With “Hands of Stone,” Robert De Niro officially enters his Burgess Meredith-in-“Rocky” phase, bringing the ringside grizzle and rumpled gravitas by the pound. In writer-director Jonathan Jakubowicz’s peppy, none-too-probing biopic of Panamanian champion Roberto Duran, played by Edgar Ramirez, the “Raging Bull” Oscar winner (and let’s not forget “Grudge Match”) takes the role of legendary trainer Ray Arcel. He’s the man behind the man. And good or bad, there’s always a man behind the man in boxing.
Arcel guided the hands of stone of Duran to world titles and toward the champ’s best, most effective boxing instincts. De Niro and top-billed Ramirez do well with a bantamweight script.
It’s a strange picture structurally. Duran has to fight for a fair share his own life story. We see Arcel’s dealings with the mob (John Turturro dines out on a couple of scenes as promoter and underworld killer Frankie Carbo); his estranged and then reunited daughter (Drena De Niro, Robert’s daughter); and his loyal, understanding wife (Ellen Barkin, waiting for worthy scenes that never arrive).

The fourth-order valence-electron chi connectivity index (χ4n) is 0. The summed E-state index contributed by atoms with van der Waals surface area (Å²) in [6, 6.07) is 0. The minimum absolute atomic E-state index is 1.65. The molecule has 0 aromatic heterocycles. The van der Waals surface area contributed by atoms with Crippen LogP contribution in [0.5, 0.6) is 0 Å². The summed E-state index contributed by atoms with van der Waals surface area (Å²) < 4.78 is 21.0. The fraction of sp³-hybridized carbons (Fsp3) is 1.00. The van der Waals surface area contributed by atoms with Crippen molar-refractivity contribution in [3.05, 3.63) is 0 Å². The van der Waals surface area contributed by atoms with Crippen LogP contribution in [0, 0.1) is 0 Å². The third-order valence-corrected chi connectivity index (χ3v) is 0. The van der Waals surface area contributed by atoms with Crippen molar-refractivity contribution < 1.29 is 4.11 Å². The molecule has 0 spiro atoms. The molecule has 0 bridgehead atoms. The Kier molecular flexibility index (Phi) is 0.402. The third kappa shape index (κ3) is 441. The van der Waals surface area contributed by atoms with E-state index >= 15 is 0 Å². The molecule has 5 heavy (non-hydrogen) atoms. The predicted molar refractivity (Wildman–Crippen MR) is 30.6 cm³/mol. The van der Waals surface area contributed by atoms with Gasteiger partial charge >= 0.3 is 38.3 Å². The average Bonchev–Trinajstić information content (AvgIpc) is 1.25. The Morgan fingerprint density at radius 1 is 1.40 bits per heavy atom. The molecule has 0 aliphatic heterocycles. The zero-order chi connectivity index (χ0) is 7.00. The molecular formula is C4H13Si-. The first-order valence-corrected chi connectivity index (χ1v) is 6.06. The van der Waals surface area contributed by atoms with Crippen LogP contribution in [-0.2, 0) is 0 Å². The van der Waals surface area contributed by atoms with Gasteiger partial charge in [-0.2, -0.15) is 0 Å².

These and other out-of-ring activities share the picture with Duran’s welterweight title matches against Sugar Ray Leonard, portrayed by Usher Raymond with a genial approximation of Leonard’s exuberant footwork and merrily taunting style.
“Hands of Stone” starts in 1971, at Madison Square Garden, proceeding backward to young Duran’s childhood in poverty in Panama. The clash between the Panamanians and U.S. troops and residents shapes Duran’s anti-American sentiment at an early age.
By the time Arcel gets ahold of this brilliant but reckless boxing phenom, he’s full of wild impulses and ruled by a stubborn sense of his own greatness.
Jakubowicz slams everything forward in “Hands of Stone” at a gotta-get-it-all-in pace, sometimes entertainingly, sometimes in a frustrating blur.
The people on the screen have what it takes to sell us a line of used goods. Duran’s whirling courtship of Felicidad Iglesias (Ana de Armas, currently in “War Dogs,” more memorably deployed here) leads to marriage, several children, a betrayal or two and a bedrock of stability underneath Duran.
Ramirez, a rough-hewn charmer, too often is undercut by the film’s harried technique; just when he’s getting going in a scene, any kind of scene, boom, abrupt cut, next vignette.
If director Jakubowicz were a boxer, he could use a guy like Arcel to remind him: Films work better with an overall visual strategy.